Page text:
Jews in U.S. are far less religious than Christians and Americans overall, at least by traditional measures
Based on certain traditional measures of religious observance, U.S. Jews are far less religious than U.S. Christians and Americans overall.
More Americans Than People in Other Advanced Economies Say COVID-19 Has Strengthened Religious Faith
A Pew Research Center survey conducted in the summer of 2020 reveals that more Americans than people in other economically developed countries say the coronavirus outbreak has bolstered their religious faith and the faith of their compatriots.
Hispanic teens enjoy religious activities with parents, but fewer view religion as ‘very important’
U.S. Hispanic teens are more likely than U.S. teens overall to identify as Catholic and say it’s necessary to believe in God to be moral.
U.S. Teens Take After Their Parents Religiously, Attend Services Together and Enjoy Family Rituals
American adolescents often participate at parents’ behest, and tend to be less religious in more personal, private ways.
About a quarter of religiously affiliated teens in U.S. public schools say they pray before lunch
About a quarter of teens who identify with a religion and attend public school say they regularly pray before eating lunch at school.
For a Lot of American Teens, Religion Is a Regular Part of the Public School Day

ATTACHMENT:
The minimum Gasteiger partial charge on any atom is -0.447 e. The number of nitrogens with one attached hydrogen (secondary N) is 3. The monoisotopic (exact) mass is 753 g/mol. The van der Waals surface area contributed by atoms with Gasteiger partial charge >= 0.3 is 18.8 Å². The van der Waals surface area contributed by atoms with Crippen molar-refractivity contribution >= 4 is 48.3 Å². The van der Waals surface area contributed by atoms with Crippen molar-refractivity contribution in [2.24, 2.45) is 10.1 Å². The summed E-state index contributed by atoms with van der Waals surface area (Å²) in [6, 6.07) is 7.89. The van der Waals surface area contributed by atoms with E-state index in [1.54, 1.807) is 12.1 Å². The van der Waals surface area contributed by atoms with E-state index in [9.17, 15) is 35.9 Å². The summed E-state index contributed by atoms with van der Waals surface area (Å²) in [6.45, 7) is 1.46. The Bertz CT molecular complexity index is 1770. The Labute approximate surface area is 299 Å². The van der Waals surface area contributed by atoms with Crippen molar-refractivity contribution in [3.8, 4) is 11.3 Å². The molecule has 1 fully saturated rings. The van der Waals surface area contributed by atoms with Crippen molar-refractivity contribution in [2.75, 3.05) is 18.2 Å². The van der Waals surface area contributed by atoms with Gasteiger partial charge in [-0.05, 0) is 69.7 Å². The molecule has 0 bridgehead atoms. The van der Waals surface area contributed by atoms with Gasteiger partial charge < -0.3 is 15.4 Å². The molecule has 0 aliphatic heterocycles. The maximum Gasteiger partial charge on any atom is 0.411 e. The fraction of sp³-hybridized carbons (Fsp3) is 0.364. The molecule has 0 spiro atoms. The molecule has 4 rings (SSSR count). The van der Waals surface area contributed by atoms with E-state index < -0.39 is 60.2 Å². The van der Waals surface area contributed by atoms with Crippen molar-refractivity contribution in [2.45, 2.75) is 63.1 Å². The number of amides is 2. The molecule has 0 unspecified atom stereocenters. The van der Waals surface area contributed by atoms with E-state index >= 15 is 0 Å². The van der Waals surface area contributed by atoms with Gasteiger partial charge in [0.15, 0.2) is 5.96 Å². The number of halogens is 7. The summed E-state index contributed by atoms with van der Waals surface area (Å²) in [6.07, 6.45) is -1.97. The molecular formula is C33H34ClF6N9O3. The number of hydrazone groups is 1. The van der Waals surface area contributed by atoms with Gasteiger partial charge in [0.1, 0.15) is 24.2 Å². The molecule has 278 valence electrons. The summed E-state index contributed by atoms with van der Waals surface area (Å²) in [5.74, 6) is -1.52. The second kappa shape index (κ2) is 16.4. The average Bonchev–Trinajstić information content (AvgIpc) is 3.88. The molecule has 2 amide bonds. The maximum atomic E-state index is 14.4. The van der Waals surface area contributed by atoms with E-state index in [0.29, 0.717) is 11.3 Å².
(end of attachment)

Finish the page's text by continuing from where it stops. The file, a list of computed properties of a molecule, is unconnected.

Lesbian, gay and bisexual Americans are less religious than straight adults by traditional measures
Gay, lesbian and bisexual adults are substantially less likely than straight adults to affiliate with a religious group or to attend religious services weekly.
With high levels of prayer, U.S. is an outlier among wealthy nations
When compared with other wealthy nations, the U.S. is unique in that a large share of its population prays every day.
A Changing World: Global Views on Diversity, Gender Equality, Family Life and the Importance of Religion
People see diversity and gender equality increasing in their countries but say family ties have weakened. Views on the importance of religion vary widely.
Are religious people happier, healthier? Our new global study explores this question
In many countries, actively religious people are more likely than their less-religious peers to describe themselves as very happy.
About Pew Research Center Pew Research Center is a nonpartisan fact tank that informs the public about the issues, attitudes and trends shaping the world. It conducts public opinion polling, demographic research, media content analysis and other empirical social science research. Pew Research Center does not take policy positions. It is a subsidiary of The Pew Charitable Trusts.